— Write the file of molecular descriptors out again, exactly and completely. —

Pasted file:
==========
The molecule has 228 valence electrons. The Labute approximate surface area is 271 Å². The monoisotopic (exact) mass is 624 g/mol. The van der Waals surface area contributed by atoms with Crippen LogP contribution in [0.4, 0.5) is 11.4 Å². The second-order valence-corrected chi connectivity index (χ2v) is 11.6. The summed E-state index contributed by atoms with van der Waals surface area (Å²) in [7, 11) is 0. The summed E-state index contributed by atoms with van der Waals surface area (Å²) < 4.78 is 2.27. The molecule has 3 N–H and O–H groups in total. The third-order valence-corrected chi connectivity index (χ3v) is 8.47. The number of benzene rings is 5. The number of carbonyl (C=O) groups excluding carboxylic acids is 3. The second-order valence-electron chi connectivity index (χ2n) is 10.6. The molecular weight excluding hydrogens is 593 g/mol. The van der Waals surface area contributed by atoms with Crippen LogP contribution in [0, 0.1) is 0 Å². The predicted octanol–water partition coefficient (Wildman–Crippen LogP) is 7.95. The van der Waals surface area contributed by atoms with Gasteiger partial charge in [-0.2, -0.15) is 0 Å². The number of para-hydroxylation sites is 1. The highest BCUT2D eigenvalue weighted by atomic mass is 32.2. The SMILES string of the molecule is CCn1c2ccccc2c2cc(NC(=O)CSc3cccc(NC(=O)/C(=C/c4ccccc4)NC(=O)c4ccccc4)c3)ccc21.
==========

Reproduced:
The molecule has 228 valence electrons. The Labute approximate surface area is 271 Å². The monoisotopic (exact) mass is 624 g/mol. The van der Waals surface area contributed by atoms with Crippen LogP contribution in [0.4, 0.5) is 11.4 Å². The second-order valence-corrected chi connectivity index (χ2v) is 11.6. The summed E-state index contributed by atoms with van der Waals surface area (Å²) in [7, 11) is 0. The summed E-state index contributed by atoms with van der Waals surface area (Å²) < 4.78 is 2.27. The molecule has 3 N–H and O–H groups in total. The third-order valence-corrected chi connectivity index (χ3v) is 8.47. The number of benzene rings is 5. The number of carbonyl (C=O) groups excluding carboxylic acids is 3. The second-order valence-electron chi connectivity index (χ2n) is 10.6. The molecular weight excluding hydrogens is 593 g/mol. The van der Waals surface area contributed by atoms with Crippen LogP contribution in [0, 0.1) is 0 Å². The predicted octanol–water partition coefficient (Wildman–Crippen LogP) is 7.95. The van der Waals surface area contributed by atoms with Gasteiger partial charge in [-0.2, -0.15) is 0 Å². The number of para-hydroxylation sites is 1. The highest BCUT2D eigenvalue weighted by atomic mass is 32.2. The SMILES string of the molecule is CCn1c2ccccc2c2cc(NC(=O)CSc3cccc(NC(=O)/C(=C/c4ccccc4)NC(=O)c4ccccc4)c3)ccc21.